CAMBRIDGE: There is a reasonable chance that the U.S. economy is living through a speculative bubble of the same kind that has burst for so many other economies this past decade - Japan, Korea, Mexico, to name a few. These financial bubbles were all powered by an underlying myth of economic invisibility. The Japanese thought they had it ten years ago. Hard to believe, but many serious analysts thought Japan was on the verge of conquering the world economy at that time . . . that is, just before the Japanese stock market fell by more than 50 percent. Then Mexico thought that its new free trade arrangements with the U.S. would lead to a surge in economic growth . . . just months before the economy collapsed in the worst crisis in a generation.
Many in the U.S. now think that the U.S. economy is unstoppable, that the Internet revolution underway in the United States is the greatest thing since the industrial revolution itself. Such hyperbole, and the surging U.S. stock market based on these super-bullish views, should immediately give us pause. Is hubris at work here, as it was in earlier bubbles? If the U.S. stock market surge were indeed to end, or to reverse itself, what would be the consequences for the rest of the world?
The U.S. is surely powered by two real strengths - great flexibility of its market system, and great prowess in developing new technologies. The recent U.S. boom is heavily based on enormous investments of U.S. companies in the new information technologies. With its special mix of markets and innovation, the U.S. economy is indeed remaking itself with amazing speed. But financial bubbles are often founded on true economic strengths. A bubble occurs when those very real strengths suddenly take on exaggerated, even mythic, proportions in the eyes of investors, who are then prepared to throw vast amounts of money into the stock market without attention to realistic prospects for future earnings.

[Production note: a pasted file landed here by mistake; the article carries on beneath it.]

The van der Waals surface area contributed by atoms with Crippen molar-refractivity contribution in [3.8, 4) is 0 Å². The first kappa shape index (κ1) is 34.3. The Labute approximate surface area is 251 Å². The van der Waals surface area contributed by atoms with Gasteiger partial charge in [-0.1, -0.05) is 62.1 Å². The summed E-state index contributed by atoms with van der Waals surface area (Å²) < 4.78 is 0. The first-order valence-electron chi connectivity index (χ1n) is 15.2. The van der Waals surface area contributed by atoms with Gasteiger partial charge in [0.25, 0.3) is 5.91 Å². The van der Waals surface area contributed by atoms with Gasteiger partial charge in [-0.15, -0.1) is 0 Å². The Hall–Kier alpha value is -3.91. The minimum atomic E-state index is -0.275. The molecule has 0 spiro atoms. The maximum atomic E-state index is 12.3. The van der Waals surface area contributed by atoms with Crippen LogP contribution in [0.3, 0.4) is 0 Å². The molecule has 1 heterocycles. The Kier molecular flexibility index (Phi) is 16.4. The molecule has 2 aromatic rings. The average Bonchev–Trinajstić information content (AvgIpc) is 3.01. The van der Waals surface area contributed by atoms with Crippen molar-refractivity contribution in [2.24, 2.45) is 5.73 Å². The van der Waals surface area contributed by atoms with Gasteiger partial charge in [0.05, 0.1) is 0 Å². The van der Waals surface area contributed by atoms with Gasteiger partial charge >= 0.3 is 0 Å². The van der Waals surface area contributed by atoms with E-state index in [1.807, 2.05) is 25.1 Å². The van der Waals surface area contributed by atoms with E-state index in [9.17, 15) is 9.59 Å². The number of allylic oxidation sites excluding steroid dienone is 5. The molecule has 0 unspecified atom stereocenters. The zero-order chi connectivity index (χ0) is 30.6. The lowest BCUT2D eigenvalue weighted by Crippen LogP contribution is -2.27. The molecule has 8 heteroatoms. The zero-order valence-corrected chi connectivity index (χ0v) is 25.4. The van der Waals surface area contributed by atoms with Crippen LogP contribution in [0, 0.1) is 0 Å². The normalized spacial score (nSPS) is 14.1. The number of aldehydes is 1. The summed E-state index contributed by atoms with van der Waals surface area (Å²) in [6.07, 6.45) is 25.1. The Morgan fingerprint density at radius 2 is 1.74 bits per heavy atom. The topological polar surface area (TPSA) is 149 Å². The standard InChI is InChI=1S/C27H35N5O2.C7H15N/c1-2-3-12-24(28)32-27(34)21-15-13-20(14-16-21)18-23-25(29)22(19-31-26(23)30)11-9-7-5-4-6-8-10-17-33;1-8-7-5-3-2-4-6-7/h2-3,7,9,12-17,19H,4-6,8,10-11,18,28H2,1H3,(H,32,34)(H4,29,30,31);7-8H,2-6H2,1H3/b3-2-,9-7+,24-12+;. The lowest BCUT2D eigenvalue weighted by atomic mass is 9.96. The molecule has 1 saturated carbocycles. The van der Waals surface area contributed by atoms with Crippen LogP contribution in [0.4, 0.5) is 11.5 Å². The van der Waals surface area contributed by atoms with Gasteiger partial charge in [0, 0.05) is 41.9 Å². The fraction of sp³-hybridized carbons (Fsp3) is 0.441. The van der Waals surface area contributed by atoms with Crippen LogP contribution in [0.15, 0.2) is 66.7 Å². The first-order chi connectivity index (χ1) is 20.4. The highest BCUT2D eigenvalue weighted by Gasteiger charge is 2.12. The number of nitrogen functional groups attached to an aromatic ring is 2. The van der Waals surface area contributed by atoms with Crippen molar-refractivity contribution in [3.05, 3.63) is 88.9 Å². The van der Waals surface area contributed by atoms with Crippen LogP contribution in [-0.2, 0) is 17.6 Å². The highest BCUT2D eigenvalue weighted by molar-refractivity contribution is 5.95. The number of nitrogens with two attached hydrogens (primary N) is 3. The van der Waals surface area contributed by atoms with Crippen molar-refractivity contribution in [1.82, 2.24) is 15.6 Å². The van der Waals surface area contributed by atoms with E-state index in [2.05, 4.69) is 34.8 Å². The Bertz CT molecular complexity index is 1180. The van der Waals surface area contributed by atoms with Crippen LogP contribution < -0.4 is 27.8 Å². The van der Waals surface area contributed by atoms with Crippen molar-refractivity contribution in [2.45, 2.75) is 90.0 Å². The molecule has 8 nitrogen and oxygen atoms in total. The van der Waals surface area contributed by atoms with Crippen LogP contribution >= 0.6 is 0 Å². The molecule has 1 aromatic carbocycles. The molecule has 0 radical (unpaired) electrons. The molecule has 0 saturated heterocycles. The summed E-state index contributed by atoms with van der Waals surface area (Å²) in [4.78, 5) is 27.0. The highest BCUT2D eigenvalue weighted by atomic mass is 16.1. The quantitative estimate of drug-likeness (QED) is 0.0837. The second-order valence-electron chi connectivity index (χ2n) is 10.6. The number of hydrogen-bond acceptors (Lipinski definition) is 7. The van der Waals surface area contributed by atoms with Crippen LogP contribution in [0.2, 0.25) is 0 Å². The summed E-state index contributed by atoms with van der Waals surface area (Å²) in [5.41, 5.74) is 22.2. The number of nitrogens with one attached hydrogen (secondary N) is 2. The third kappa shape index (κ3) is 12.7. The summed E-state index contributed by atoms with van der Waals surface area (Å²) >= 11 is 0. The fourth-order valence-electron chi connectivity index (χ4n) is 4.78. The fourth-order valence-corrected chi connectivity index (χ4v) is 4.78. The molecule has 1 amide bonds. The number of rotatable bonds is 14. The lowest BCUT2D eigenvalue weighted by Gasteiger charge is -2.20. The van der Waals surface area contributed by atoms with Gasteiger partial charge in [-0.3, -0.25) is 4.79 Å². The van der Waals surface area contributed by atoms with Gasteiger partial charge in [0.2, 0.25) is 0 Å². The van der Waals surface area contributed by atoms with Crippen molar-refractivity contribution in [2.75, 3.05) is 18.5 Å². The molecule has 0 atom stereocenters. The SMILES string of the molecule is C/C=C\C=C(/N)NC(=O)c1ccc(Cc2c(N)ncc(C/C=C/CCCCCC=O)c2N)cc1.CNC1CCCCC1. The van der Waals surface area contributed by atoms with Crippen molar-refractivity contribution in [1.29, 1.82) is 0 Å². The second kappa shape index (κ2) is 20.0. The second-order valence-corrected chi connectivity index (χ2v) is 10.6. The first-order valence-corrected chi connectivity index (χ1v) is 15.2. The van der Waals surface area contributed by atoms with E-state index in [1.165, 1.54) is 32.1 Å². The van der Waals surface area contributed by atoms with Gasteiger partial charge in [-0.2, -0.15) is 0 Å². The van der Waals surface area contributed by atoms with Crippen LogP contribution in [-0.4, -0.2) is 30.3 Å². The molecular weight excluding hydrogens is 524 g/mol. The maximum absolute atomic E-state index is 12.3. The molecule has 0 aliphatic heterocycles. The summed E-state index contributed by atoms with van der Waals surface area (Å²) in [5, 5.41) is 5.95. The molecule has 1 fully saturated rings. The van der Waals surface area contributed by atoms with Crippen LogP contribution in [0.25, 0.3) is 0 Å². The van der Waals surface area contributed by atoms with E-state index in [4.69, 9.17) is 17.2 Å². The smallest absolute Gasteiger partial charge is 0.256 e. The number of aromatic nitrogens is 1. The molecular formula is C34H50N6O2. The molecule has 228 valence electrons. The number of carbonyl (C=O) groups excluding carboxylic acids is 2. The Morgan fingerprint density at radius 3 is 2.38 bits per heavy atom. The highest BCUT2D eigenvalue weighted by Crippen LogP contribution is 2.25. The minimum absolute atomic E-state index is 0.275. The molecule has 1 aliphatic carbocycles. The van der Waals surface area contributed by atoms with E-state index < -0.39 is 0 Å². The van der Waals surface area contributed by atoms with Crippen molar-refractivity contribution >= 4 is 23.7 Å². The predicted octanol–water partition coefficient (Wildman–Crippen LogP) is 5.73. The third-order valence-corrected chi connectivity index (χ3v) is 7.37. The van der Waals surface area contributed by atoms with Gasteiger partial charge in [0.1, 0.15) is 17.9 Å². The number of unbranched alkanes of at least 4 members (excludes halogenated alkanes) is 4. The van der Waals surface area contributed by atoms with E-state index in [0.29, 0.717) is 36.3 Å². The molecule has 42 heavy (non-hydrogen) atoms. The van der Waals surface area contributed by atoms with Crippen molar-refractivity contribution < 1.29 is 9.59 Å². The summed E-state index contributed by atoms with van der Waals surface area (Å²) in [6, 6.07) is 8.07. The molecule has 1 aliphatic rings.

Consider my favorite case of the week. Amazon, a pioneer of internet retailing - first with books, and now with just about anything - announced that it had lost $138 million in the second quarter of 1999, though its sales revenues tripled to $314 million. Investors were mesmerized by the rise in sales volumes, and gave no heed to the continuing losses of the company . . . losses that reflect the small retail margins in highly competitive U.S. retail markets. The company's announcement was followed by a further surge of some 4 percent in its stock market price! The company has yet to turn a profit, and the book value of its underlying assets are around $650 million. Nonetheless, Amazon is now valued in the stock market at $19 billion, making it one of the largest 300 companies in the world in terms of market value!